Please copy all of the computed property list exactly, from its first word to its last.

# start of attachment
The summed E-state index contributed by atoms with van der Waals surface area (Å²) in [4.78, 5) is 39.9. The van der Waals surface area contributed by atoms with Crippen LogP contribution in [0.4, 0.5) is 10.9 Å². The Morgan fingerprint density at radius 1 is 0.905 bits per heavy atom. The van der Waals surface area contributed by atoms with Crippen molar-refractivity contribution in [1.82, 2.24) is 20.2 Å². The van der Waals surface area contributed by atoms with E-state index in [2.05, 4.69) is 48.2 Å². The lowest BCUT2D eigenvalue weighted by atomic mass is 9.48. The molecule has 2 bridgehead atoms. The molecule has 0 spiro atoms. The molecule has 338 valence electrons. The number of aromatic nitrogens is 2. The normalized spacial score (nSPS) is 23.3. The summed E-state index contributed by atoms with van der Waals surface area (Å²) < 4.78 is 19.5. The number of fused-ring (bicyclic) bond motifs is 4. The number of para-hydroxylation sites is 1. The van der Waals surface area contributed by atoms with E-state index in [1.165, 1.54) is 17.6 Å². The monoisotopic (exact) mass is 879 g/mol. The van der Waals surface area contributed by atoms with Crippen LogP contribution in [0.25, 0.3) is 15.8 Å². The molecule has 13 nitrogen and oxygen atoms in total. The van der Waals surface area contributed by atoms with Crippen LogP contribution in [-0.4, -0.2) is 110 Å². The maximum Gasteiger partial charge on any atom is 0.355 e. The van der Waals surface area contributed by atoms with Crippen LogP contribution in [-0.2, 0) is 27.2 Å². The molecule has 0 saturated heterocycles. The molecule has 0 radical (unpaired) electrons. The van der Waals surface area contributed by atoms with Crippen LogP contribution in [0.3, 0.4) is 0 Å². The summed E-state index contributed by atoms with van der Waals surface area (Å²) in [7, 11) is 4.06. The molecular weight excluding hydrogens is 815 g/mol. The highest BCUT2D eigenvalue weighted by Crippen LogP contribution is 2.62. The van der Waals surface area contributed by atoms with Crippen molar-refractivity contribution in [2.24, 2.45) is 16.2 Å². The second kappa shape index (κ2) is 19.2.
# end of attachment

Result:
The summed E-state index contributed by atoms with van der Waals surface area (Å²) in [4.78, 5) is 39.9. The van der Waals surface area contributed by atoms with Crippen LogP contribution in [0.4, 0.5) is 10.9 Å². The Morgan fingerprint density at radius 1 is 0.905 bits per heavy atom. The van der Waals surface area contributed by atoms with Crippen molar-refractivity contribution in [1.82, 2.24) is 20.2 Å². The van der Waals surface area contributed by atoms with E-state index in [2.05, 4.69) is 48.2 Å². The lowest BCUT2D eigenvalue weighted by atomic mass is 9.48. The molecule has 2 bridgehead atoms. The molecule has 0 spiro atoms. The molecule has 338 valence electrons. The number of aromatic nitrogens is 2. The normalized spacial score (nSPS) is 23.3. The summed E-state index contributed by atoms with van der Waals surface area (Å²) < 4.78 is 19.5. The number of fused-ring (bicyclic) bond motifs is 4. The number of para-hydroxylation sites is 1. The van der Waals surface area contributed by atoms with E-state index in [1.165, 1.54) is 17.6 Å². The monoisotopic (exact) mass is 879 g/mol. The van der Waals surface area contributed by atoms with Crippen LogP contribution in [0.25, 0.3) is 15.8 Å². The molecule has 13 nitrogen and oxygen atoms in total. The van der Waals surface area contributed by atoms with Crippen LogP contribution in [-0.4, -0.2) is 110 Å². The maximum Gasteiger partial charge on any atom is 0.355 e. The van der Waals surface area contributed by atoms with Crippen LogP contribution in [-0.2, 0) is 27.2 Å². The molecule has 0 saturated heterocycles. The molecule has 0 radical (unpaired) electrons. The van der Waals surface area contributed by atoms with Crippen LogP contribution in [0.3, 0.4) is 0 Å². The summed E-state index contributed by atoms with van der Waals surface area (Å²) in [7, 11) is 4.06. The molecular weight excluding hydrogens is 815 g/mol. The highest BCUT2D eigenvalue weighted by Crippen LogP contribution is 2.62. The van der Waals surface area contributed by atoms with Crippen molar-refractivity contribution in [2.24, 2.45) is 16.2 Å². The second kappa shape index (κ2) is 19.2.